Memoir

The Monster Down the Hall

My father gave me a talk about how I shouldn’t write bad things about people in my diary.

The Monster Down the Hall

Chicken à la King. That is what we had for dinner the weekend I moved in with my father and his new wife, Jeanette, for good. It was August of 1998 and I had just been informed that I would not be living with my mother anymore. My father took me on a drive around the perimeter of Roxboro Middle School that Saturday afternoon. “This is going to be your new school,” he told me as I peered out the window.

My father had just gotten a new position as a correctional officer with the city of Cleveland and things would be different. Things had been difficult since the divorce. My mother and I moved around a lot. We got evicted a few times, shared a mattress on the floor of a spare room in a distant aunt’s house, and finally landed somewhat on our feet in the form of a one-bedroom apartment in Euclid, a suburb of Cleveland. My mother got the bedroom; I slept on the pull-out couch in the living room. My father and Jeanette were buying a house.

“How does having your very own room sound?” he asked.

It sounded great. I was ecstatic. But I was nervous about Jeanette.

Deep down I always got the impression that she didn’t like me very much. The two of us were cordial at best. That night I went home and plopped myself on the bed ready to write about the day’s events in my diary. I loved writing. I didn’t have many friends to talk to so it was such a release for me; it was the only place I could write about all of my dreams, desires, fears and anxieties. I chronicled all sorts of things, like the grown men who had started looking at me strangely since I began wearing a training bra, and Jeanette’s sub-par cooking skills. I wrote about my uncertain feelings for my stepmother. As I reached inside of my nightstand in search of my diary, my heart started beating faster. It wasn’t there. I searched every inch of my bedroom, digging through the closet and tearing through half-unpacked bags, but my diary was gone.

Things were tense later that evening at dinner. My father was working the late shift, so it was just the three of us: Jeanette, myself, and her nine-year-old daughter Monique. As we picked over her tasteless chicken à la king, Jeanette side-eyed me, as though daring me to complain about the food. After dinner she called me into her room. Laying on her side with her hand holding up her head, she had a question for me:

“Seeing as how you don’t like my cooking, was tonight’s meal to your liking?”

I averted my eyes. Shit, I thought to myself. Had she read it all? Why was she doing this to me? How could I be so stupid to leave it in such an obvious place? Finally, my eyes met hers.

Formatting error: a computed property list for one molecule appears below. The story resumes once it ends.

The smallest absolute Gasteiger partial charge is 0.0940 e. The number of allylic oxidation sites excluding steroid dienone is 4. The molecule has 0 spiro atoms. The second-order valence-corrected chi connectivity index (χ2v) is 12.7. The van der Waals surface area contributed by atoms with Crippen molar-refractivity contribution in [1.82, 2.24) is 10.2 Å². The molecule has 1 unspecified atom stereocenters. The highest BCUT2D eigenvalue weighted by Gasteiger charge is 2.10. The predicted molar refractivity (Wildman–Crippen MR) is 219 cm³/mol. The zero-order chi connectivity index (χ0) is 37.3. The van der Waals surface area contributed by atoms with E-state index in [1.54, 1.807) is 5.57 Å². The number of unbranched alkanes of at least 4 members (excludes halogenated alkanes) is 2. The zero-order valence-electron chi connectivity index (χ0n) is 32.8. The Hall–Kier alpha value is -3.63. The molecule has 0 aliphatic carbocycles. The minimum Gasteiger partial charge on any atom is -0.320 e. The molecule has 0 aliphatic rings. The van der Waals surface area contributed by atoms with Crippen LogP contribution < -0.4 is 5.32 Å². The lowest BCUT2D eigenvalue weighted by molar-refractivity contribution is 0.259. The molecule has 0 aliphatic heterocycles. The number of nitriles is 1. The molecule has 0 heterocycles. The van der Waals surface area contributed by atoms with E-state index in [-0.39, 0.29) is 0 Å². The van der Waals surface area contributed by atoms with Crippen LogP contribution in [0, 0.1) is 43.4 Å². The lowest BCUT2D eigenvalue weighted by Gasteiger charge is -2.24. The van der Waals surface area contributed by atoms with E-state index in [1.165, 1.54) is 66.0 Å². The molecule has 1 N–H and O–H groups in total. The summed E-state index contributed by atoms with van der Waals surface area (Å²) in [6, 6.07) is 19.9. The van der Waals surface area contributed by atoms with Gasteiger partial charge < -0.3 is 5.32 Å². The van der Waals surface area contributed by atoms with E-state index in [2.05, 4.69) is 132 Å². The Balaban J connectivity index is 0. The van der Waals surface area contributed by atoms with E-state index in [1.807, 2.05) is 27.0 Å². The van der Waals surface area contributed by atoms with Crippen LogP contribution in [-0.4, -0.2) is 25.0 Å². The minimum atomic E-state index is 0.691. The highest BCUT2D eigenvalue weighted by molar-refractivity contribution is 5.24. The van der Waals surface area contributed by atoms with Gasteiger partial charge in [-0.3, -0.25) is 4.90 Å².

“It was okay,” I said.

The next day my father gave me a talk about how I shouldn’t write bad things about people in my diary. I nodded my head but I couldn’t understand — why had she read it in the first place? Why couldn’t I be free with my thoughts without having to worry about what others thought about them? After that, Jeanette and I grew even more distant and any chance of us being one big happy family went completely out the window.

One morning before school, I found a piece of paper in my shoe: a photocopy of a page from my diary. I felt like crawling inside of myself. She was taunting me with my own words. My father and Jeanette drove me to school that morning. I got out of the car and gave a solemn goodbye, which prompted Jeanette to tell me, “You know, if you don’t want to speak to me, Niesha, then you don’t have to.”

Throughout the rest of the fall and winter I continued to find folded-up pieces of paper in not-so-random places. One morning it might be under my pillow. Another day a flat sheet might be layered in between my homework. A few weeks would pass without a note and then I would open up the pages of a favorite book and find one. I grew more irritated and nervous around the house. I hated being at home but where else could I go? My grades began to suffer as concentrating became a challenge all of its own.

Finally, the tension exploded and Jeanette tried to explain herself. I was a brat, she said. You have your father “wrapped around your finger” she said, and she wanted to take me down a peg.

“But why my journal?” I whined. “ Those were my private thoughts.”

“The only privacy you get in this house is in the bathroom.”

After that year I didn’t write anymore. Even after my father divorced Jeanette when I was fifteen, I didn’t write. Until I went to college, it didn’t feel safe. I learned not to trust anyone. I spent the rest of my childhood, teenage years and young adult life putting up barriers so people wouldn’t get too close to me. It’s a habit that I’m just starting to unlearn now.

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Audrey Helen Weber makes drawings and quilts in Brooklyn, New York.